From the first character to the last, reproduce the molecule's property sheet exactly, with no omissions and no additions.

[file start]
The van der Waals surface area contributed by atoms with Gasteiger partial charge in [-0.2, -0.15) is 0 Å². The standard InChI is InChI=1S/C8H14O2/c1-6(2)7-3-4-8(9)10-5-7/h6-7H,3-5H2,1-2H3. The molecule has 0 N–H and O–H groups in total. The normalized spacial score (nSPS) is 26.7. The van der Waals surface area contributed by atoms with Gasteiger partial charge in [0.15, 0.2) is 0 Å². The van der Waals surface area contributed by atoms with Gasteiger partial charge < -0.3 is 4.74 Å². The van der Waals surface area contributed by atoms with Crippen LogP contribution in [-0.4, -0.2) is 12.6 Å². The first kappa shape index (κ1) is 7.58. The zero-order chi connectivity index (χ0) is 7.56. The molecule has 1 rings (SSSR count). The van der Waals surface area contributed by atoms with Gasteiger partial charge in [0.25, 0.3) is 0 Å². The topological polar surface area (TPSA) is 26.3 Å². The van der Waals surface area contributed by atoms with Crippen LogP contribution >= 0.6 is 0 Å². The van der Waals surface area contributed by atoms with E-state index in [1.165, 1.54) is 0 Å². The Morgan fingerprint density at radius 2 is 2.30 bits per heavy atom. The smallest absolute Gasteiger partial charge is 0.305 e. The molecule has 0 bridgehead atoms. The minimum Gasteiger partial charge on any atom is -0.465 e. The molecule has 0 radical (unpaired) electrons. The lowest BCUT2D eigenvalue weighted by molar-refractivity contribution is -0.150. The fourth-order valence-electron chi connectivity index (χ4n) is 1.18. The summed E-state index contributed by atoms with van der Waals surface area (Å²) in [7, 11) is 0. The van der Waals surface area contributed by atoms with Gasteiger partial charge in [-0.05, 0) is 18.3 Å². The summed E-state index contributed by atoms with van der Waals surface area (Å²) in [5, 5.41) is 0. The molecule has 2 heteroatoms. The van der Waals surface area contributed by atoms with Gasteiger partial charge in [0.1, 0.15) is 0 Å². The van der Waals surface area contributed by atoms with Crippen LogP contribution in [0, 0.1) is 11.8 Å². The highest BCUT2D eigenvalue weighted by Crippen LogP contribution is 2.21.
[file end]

The van der Waals surface area contributed by atoms with Gasteiger partial charge in [-0.2, -0.15) is 0 Å². The standard InChI is InChI=1S/C8H14O2/c1-6(2)7-3-4-8(9)10-5-7/h6-7H,3-5H2,1-2H3. The molecule has 0 N–H and O–H groups in total. The normalized spacial score (nSPS) is 26.7. The van der Waals surface area contributed by atoms with Gasteiger partial charge in [0.15, 0.2) is 0 Å². The van der Waals surface area contributed by atoms with Gasteiger partial charge < -0.3 is 4.74 Å². The van der Waals surface area contributed by atoms with Crippen LogP contribution in [-0.4, -0.2) is 12.6 Å². The first kappa shape index (κ1) is 7.58. The zero-order chi connectivity index (χ0) is 7.56. The molecule has 1 rings (SSSR count). The van der Waals surface area contributed by atoms with Gasteiger partial charge in [0.25, 0.3) is 0 Å². The topological polar surface area (TPSA) is 26.3 Å². The van der Waals surface area contributed by atoms with Crippen LogP contribution >= 0.6 is 0 Å². The van der Waals surface area contributed by atoms with E-state index in [1.165, 1.54) is 0 Å². The Morgan fingerprint density at radius 2 is 2.30 bits per heavy atom. The smallest absolute Gasteiger partial charge is 0.305 e. The molecule has 0 bridgehead atoms. The minimum Gasteiger partial charge on any atom is -0.465 e. The molecule has 0 radical (unpaired) electrons. The lowest BCUT2D eigenvalue weighted by molar-refractivity contribution is -0.150. The fourth-order valence-electron chi connectivity index (χ4n) is 1.18. The summed E-state index contributed by atoms with van der Waals surface area (Å²) in [7, 11) is 0. The van der Waals surface area contributed by atoms with Gasteiger partial charge in [-0.05, 0) is 18.3 Å². The summed E-state index contributed by atoms with van der Waals surface area (Å²) in [5, 5.41) is 0. The molecule has 2 heteroatoms. The van der Waals surface area contributed by atoms with Gasteiger partial charge in [0.1, 0.15) is 0 Å². The van der Waals surface area contributed by atoms with Crippen LogP contribution in [0, 0.1) is 11.8 Å². The highest BCUT2D eigenvalue weighted by Crippen LogP contribution is 2.21.